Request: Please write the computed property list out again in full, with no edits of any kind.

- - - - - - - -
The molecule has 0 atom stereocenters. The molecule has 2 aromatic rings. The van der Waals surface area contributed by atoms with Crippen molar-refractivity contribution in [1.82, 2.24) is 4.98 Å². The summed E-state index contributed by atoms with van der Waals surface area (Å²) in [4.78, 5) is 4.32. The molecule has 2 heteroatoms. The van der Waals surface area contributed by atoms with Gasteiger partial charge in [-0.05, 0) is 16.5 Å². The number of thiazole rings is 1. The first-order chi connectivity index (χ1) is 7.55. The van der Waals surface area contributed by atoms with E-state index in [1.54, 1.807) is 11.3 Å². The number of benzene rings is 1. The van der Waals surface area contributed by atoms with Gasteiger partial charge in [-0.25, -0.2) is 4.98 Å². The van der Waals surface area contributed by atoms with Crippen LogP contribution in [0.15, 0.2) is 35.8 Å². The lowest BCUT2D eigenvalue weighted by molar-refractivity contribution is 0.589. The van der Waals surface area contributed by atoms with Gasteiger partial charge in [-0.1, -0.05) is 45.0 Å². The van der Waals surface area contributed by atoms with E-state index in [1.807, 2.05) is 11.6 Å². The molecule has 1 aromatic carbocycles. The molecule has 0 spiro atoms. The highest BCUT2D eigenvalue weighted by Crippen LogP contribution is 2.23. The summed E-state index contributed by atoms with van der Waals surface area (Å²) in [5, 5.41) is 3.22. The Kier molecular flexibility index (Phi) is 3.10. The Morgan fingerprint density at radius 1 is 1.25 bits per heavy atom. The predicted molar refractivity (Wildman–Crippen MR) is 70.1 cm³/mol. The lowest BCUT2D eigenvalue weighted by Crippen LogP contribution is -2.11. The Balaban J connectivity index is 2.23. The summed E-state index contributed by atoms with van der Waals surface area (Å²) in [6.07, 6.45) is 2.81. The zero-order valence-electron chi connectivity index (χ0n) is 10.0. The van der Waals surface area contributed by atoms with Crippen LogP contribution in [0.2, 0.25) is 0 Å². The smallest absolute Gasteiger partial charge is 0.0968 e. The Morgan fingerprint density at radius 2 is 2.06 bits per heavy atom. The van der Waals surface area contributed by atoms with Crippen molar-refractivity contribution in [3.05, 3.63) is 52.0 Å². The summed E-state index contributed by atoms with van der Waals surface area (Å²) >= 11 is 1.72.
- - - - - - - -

The molecule has 0 atom stereocenters. The molecule has 2 aromatic rings. The van der Waals surface area contributed by atoms with Crippen molar-refractivity contribution in [1.82, 2.24) is 4.98 Å². The summed E-state index contributed by atoms with van der Waals surface area (Å²) in [4.78, 5) is 4.32. The molecule has 2 heteroatoms. The van der Waals surface area contributed by atoms with Gasteiger partial charge in [-0.05, 0) is 16.5 Å². The number of thiazole rings is 1. The first-order chi connectivity index (χ1) is 7.55. The van der Waals surface area contributed by atoms with E-state index in [1.54, 1.807) is 11.3 Å². The number of benzene rings is 1. The van der Waals surface area contributed by atoms with Gasteiger partial charge in [-0.25, -0.2) is 4.98 Å². The van der Waals surface area contributed by atoms with Crippen LogP contribution in [0.15, 0.2) is 35.8 Å². The lowest BCUT2D eigenvalue weighted by molar-refractivity contribution is 0.589. The van der Waals surface area contributed by atoms with Gasteiger partial charge in [-0.1, -0.05) is 45.0 Å². The van der Waals surface area contributed by atoms with E-state index in [1.807, 2.05) is 11.6 Å². The molecule has 1 aromatic carbocycles. The molecule has 0 spiro atoms. The highest BCUT2D eigenvalue weighted by Crippen LogP contribution is 2.23. The summed E-state index contributed by atoms with van der Waals surface area (Å²) in [5, 5.41) is 3.22. The Kier molecular flexibility index (Phi) is 3.10. The Morgan fingerprint density at radius 1 is 1.25 bits per heavy atom. The predicted molar refractivity (Wildman–Crippen MR) is 70.1 cm³/mol. The lowest BCUT2D eigenvalue weighted by Crippen LogP contribution is -2.11. The Balaban J connectivity index is 2.23. The summed E-state index contributed by atoms with van der Waals surface area (Å²) in [6.07, 6.45) is 2.81. The zero-order valence-electron chi connectivity index (χ0n) is 10.0. The van der Waals surface area contributed by atoms with Crippen LogP contribution in [0.2, 0.25) is 0 Å². The smallest absolute Gasteiger partial charge is 0.0968 e. The Morgan fingerprint density at radius 2 is 2.06 bits per heavy atom. The van der Waals surface area contributed by atoms with Crippen molar-refractivity contribution in [3.05, 3.63) is 52.0 Å². The summed E-state index contributed by atoms with van der Waals surface area (Å²) >= 11 is 1.72.